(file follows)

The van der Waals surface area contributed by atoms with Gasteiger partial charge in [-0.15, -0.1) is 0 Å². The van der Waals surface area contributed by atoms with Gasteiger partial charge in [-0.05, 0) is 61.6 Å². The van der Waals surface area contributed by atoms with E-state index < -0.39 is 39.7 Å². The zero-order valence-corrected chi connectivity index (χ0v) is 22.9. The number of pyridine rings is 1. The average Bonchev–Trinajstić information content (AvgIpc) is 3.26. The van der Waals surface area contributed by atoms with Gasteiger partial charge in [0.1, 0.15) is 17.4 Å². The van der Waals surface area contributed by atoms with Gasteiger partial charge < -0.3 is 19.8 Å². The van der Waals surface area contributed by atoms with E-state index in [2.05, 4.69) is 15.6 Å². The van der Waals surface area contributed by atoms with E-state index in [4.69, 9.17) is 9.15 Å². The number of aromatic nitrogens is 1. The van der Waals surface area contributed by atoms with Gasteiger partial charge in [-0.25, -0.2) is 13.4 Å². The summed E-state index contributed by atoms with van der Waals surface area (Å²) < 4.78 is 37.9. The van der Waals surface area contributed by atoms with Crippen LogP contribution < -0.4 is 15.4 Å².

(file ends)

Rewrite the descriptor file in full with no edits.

The van der Waals surface area contributed by atoms with Gasteiger partial charge in [-0.15, -0.1) is 0 Å². The van der Waals surface area contributed by atoms with Gasteiger partial charge in [-0.05, 0) is 61.6 Å². The van der Waals surface area contributed by atoms with E-state index < -0.39 is 39.7 Å². The zero-order valence-corrected chi connectivity index (χ0v) is 22.9. The number of pyridine rings is 1. The average Bonchev–Trinajstić information content (AvgIpc) is 3.26. The van der Waals surface area contributed by atoms with Gasteiger partial charge in [0.1, 0.15) is 17.4 Å². The van der Waals surface area contributed by atoms with Gasteiger partial charge < -0.3 is 19.8 Å². The van der Waals surface area contributed by atoms with E-state index in [2.05, 4.69) is 15.6 Å². The van der Waals surface area contributed by atoms with E-state index in [4.69, 9.17) is 9.15 Å². The number of aromatic nitrogens is 1. The van der Waals surface area contributed by atoms with Gasteiger partial charge in [-0.25, -0.2) is 13.4 Å². The summed E-state index contributed by atoms with van der Waals surface area (Å²) < 4.78 is 37.9. The van der Waals surface area contributed by atoms with Crippen LogP contribution < -0.4 is 15.4 Å².